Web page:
• Compassionate: We know that their illness is having a significant impact on their lives.
  • Love to teach: We want patients to understand their illness and why we are doing what we are doing for them, and why they need to help us.

How my lifestyle matches, or differs from, what I had envisioned: I don’t think I envisioned a particular lifestyle about being an allergist in medical school. It was more in my internal medicine residency when I had my true exposure to it. I was drawn to the specialty because of the diseases that it treated (acute and chronic) and the patient population it dealt with (all age groups). 

Being with the faculty gave me a sense of their lifestyle but it was that of an academic allergist and not a community allergist. My current lifestyle is what I want—clinical medicine taking care of patients, minimal after-hour call, minimal hospital-based work. This was not immediately achieved but something that has happened over a period of time. 

The initial focus is on building the patient base, having a family, providing for the family, and then, as the financial security improves, doing the extras that bring joy to life. I am in an urban setting with lots of physicians in general so the one thing that I miss is the “prestige” of being a physician in the community.  I grew up in a small town and the doctors in my town were revered and looked to for guidance in the development of the town.

Skills every physician in training should have for allergy and immunology but won’t be tested for on the board exam: Every physician in training should have the skill of listening and restraining from rushing. Patients have not read the textbooks of medicine, and so how and what they describe varies.  Patients do not just want to be heard but they want to be listened to. Rushing to a diagnosis so that you can move on to the next patient invariably results in poor clinical management because the patient does not listen to the necessary instructions. Take the extra five minutes—it will save you an hour later on.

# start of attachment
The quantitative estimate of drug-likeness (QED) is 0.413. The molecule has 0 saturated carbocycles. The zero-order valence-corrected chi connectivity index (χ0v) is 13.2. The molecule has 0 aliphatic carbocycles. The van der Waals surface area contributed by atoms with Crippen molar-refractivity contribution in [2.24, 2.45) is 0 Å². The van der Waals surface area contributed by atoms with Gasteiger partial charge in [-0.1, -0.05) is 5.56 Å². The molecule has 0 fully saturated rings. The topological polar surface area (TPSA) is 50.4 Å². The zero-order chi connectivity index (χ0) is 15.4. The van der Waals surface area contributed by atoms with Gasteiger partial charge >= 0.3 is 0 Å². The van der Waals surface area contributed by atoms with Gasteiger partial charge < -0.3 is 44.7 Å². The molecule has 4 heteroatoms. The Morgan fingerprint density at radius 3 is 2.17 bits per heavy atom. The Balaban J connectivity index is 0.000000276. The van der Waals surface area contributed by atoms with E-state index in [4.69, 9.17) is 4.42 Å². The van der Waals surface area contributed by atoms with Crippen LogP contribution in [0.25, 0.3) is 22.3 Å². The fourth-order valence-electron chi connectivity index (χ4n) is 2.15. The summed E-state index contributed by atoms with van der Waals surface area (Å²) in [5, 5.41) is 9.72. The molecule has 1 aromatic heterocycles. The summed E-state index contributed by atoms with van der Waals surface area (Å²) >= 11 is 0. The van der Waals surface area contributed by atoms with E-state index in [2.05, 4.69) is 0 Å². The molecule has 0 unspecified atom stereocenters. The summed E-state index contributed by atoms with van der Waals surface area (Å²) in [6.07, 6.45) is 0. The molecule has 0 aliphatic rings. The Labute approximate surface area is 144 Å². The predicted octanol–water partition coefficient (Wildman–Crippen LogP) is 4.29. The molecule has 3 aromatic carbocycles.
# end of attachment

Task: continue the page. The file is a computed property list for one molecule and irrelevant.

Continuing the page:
One question physicians in training should ask themselves before pursuing allergy and immunology: Do I like the science of immunology? Allergic diseases are primarily an immune system disorder and understanding the immune system components and how they interact with each other to orchestrate the inflammatory pathway truly helps in managing the various clinical disorders. You don’t have to be a PhD in immunology, but you need to like immunology.

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Books every medical student interested in allergy and immunology should be reading: The Physician, by Noah Gordon, is a wonderful historical account of a person’s cross-cultural journey fueled by the passion for medical knowledge. It will be a reminder that when you are having a tough day looking for additional information to help your patient that it is much easier to do so today than in the past.

Who Moved My Cheese? An A-Mazing Way to Deal with Change in Your Work and in Your Life, by Spencer Johnson, MD. As physicians we are more likely to be type A personalities, but the practice of medicine calls upon our type B personalities. This book will put “change” into the proper perspective.  Change is inevitable and learning how to respond to it will make all the difference professionally and personally.

Any book on financial planning. Read at least one book. The overarching message is the same: start saving early, interest payments are costly, have a financial goal.

The online resource students interested in allergy and immunology should follow: For a medical online resource, I would follow the AMA or one’s individual specialty medical society website. It’s easy to feel isolated from your colleagues and peers since the specialty is primarily an out-patient clinical practice. These websites keep you in the loop with what is happening in your medical world.

For a nonmedical online resource, choose a news outlet website. You get the information without the biased editorialization and commentary. Seeing allergy patients is also a social interaction and it’s important to be able to talk about and discuss things going on in your patient’s world.

Quick insights I would give students who are considering allergy and immunology: I believe it’s the most flexible of all medical specialties to allow you to do full-time or part-time work, to work in an academic center without research, to be open or limited in the type of patients you choose to see or not. 

Seek out the different practice settings and speak to us to find out more. If you are not sure if this specialty is for you, also seek us out. We were medical students once upon a time.